If you prefer a single track trail I would suggest hiking up to the top of the Gondola and taking the Cirque Trail to the summit. There will be signage on the Summit Trail on how to access the top of the Gondola (approximately a mile after joining the Summit Trail from the Wildflower Trail). A local favorite is hiking down from the top of the tram to the top of the Gondola via the Cirque Trail or Summit Trail for drinks on the Deck. The Deck doesn’t open until 4PM so nothing is open at the top of the Gondola until then.

The Cirque Trail is steep and becomes a little bit of a scramble after you pass the top of the Sublette Chairlift. Canyon and Cody PeakFor the skiers who know Jackson Hole, the trail follows the East Ridge Traverse trail. For those with a slight fear of heights or prefer something more mellow, I would advise sticking to the Summit Trail. The summit trail passes the top of the Thunder Chair and then traverses into the bottom of Rendezvous Bowl and up to the top of the Sublette Chair, where it has one long traverse across the bowl and then zigs back up to the top of the tram.

At the top of the tram you can enjoy a delicious waffle at Corbet’s Cabin, snap a few photos and then decide whether you would like View from the JHMR Summitto take the tram down or hike down. Hikers can take the tram down for free. Conversely, some people prefer to take the tram up the mountain and then hike down to the base. Downhill only hikers must pay for a ticket for the tram. Unfortunately (for me), dogs aren’t allowed on the tram. However, dogs are allowed on the mountain, which isn’t the case for any of the trails in the neighboring Grand Teton National Park. For a trail map and a list of all of the trail descriptions visit Jackson Hole’s website. As always, bring bear spray, food and plenty of water on your hike.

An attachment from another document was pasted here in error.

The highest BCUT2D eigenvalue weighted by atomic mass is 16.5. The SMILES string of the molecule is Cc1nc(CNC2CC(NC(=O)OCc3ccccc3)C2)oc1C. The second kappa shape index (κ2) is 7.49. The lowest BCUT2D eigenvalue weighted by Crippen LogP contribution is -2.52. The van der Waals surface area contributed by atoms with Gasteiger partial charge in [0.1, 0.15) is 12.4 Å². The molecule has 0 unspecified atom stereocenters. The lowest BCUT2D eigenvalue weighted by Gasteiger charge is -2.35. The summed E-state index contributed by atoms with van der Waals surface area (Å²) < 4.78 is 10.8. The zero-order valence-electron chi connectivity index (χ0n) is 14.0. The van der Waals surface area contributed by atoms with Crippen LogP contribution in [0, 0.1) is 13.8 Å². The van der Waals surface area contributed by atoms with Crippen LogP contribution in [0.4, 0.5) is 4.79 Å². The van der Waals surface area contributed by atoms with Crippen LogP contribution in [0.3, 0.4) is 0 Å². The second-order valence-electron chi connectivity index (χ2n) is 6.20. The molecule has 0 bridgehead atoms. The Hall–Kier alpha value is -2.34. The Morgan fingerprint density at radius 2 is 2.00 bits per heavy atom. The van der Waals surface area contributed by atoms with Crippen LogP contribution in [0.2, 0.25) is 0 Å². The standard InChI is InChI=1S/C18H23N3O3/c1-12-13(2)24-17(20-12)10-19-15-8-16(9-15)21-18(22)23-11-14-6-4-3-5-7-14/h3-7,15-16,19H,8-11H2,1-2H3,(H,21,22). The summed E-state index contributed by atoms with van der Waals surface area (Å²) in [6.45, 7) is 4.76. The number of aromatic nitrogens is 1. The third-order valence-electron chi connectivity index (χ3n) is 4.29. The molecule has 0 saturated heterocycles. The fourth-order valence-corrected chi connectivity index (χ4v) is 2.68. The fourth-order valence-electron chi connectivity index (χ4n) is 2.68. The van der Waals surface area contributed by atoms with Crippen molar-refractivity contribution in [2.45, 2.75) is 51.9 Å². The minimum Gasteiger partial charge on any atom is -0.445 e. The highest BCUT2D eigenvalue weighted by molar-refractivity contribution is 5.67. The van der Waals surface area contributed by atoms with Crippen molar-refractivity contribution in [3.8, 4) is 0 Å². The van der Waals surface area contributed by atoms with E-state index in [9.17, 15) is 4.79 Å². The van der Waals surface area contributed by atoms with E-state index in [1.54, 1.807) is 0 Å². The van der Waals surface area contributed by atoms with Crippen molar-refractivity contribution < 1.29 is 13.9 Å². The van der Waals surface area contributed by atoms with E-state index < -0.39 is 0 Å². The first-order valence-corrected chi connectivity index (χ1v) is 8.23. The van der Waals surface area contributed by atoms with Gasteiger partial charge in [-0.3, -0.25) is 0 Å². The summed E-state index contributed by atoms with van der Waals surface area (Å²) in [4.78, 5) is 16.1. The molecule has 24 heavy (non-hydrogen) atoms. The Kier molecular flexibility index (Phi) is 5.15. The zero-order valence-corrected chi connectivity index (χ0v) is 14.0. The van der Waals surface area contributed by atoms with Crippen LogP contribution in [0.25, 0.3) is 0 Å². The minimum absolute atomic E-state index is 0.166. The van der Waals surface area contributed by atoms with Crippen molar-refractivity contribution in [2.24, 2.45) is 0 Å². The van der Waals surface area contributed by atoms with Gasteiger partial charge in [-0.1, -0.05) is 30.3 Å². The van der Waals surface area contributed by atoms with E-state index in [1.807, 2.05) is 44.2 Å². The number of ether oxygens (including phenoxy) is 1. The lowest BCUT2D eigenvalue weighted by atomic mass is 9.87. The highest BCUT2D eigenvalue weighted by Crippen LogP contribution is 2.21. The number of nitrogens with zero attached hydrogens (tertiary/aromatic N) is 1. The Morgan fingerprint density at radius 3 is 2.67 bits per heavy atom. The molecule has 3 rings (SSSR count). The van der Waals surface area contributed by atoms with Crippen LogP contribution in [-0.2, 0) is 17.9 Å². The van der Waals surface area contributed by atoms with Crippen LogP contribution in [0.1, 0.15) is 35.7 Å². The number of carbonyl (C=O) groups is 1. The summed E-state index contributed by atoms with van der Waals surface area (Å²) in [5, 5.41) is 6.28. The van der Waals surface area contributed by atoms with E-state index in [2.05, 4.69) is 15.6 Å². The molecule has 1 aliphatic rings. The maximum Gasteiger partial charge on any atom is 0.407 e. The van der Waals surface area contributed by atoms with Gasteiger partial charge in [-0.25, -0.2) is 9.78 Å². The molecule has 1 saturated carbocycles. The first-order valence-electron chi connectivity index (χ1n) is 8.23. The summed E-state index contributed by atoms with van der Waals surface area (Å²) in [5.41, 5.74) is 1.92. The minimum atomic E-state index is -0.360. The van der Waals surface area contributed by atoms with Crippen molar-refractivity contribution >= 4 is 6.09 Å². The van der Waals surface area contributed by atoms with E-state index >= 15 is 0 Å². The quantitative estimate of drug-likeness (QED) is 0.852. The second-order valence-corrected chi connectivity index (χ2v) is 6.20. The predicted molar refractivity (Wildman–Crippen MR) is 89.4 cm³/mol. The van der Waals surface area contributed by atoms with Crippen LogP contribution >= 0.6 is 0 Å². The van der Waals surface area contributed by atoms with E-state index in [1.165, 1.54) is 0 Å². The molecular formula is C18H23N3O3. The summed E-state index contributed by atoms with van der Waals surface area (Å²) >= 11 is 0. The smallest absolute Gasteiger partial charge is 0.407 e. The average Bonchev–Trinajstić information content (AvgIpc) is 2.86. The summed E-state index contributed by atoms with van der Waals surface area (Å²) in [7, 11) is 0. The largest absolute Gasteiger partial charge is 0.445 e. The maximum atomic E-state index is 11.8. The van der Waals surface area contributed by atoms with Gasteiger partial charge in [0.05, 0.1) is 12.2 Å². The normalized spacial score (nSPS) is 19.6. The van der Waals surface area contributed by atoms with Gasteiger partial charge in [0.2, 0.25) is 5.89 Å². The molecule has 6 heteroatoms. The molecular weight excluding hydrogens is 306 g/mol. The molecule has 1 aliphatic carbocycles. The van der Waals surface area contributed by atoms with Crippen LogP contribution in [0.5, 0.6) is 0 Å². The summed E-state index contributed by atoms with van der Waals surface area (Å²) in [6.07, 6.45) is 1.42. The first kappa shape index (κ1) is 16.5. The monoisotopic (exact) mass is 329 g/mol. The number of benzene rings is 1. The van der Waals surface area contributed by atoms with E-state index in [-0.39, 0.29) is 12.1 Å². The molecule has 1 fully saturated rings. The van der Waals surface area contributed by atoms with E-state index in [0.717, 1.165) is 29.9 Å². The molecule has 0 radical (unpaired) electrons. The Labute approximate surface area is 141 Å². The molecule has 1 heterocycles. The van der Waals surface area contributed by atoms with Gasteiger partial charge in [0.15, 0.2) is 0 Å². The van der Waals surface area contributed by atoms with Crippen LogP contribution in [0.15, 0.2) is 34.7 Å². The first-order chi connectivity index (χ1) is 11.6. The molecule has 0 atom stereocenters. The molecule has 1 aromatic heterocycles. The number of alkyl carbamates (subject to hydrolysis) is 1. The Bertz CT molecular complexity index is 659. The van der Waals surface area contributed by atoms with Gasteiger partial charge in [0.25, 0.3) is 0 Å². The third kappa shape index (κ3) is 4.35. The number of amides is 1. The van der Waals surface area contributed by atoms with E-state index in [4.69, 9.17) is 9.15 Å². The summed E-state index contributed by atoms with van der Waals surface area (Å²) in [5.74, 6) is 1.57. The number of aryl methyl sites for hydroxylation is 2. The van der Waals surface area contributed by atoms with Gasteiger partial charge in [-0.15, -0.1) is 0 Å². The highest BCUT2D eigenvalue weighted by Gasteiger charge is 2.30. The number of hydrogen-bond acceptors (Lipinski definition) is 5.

July 30, 2014 at 3:46 pm Leave a comment

Skiing Corbet’s Couloir

Described as one of the most rowdy in bounds run in the United States, Corbet’s Couloir is not for the faint of heart. It has also earned the award of “America’s scariest ski slope.” With a potential drop of 10 to 30 feet, it is on the bucket list of most die hard skier and snowboarders. To reach the famed couloir you need to take the tram up to the top of Rendezvous Mountain. Once out of the tram, head into Corbet’s Cabin for some delicious waffles. Your choice of waffles include waffles covered in nutella, raspberry jam, butter and brown sugar or peanut butter and bacon. Between each scrumptious bite of nutella drenched waffle (my favorite), take the time to muster up the courage to ski one of the craziest lines of your life.